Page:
If your state does not require or offer the use of a particular form, you may be able to use a generic boat purchase agreement as proposed by: In some states, no boat sale is required to complete the sale, but using such is a good idea, as it proves the details of the transaction. If the boat has a title – required in most states for boats longer than 16 feet – that title still has to be transferred from the seller to the buyer in accordance with state regulations. The HIN must be permanently marked on the helm of the boat leading to the port. If the vessel is driven by an outboard engine, it must be indicated separately with its serial number. The boat purchase contract can be concluded before the sale is final, usually with a down payment, with contingencies that may include the guarantee of financing or whether the boat is a mechanical inspection, a marine inspection or a sea trial. If problems arise, for example. B a repair that should be carried out, these conditions can be negotiated and set out in a new agreement, or the buyer can get away with a refunded acompens. The use of a formal boat purchase contract protects both the buyer and the seller and contributes significantly to avoiding any misunderstanding between the parties. You can create your own boat purchase agreement or use a form that can be provided by your state (for example, search online for “Michigan Boat Purchase Agreement”). If you find a form, you`ll likely have details for your state. The agreement should also list all accessories or equipment sold by boat, such as electronics, trolling engine, replacement mounts, with serial numbers, if available.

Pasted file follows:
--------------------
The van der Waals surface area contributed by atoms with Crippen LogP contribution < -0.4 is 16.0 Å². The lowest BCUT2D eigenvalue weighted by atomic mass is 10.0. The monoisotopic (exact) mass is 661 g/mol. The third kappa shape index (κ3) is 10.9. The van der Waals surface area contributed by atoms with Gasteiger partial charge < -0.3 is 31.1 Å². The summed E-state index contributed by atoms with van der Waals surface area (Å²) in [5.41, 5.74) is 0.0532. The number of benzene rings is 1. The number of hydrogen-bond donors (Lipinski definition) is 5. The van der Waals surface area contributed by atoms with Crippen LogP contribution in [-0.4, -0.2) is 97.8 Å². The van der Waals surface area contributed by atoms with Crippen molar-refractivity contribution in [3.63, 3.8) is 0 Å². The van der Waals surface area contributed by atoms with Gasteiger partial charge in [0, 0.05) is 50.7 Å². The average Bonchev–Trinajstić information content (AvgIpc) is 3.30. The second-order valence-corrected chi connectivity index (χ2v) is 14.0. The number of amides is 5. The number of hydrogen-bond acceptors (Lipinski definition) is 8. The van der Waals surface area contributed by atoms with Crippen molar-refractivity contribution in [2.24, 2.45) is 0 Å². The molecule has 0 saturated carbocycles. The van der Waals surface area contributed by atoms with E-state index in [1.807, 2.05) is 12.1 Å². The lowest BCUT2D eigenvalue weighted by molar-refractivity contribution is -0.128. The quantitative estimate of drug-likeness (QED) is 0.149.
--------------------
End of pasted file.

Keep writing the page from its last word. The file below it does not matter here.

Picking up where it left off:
If you sell the boat, items that are not included in the sale may be mentioned in the sales contract as “excluded”. . . .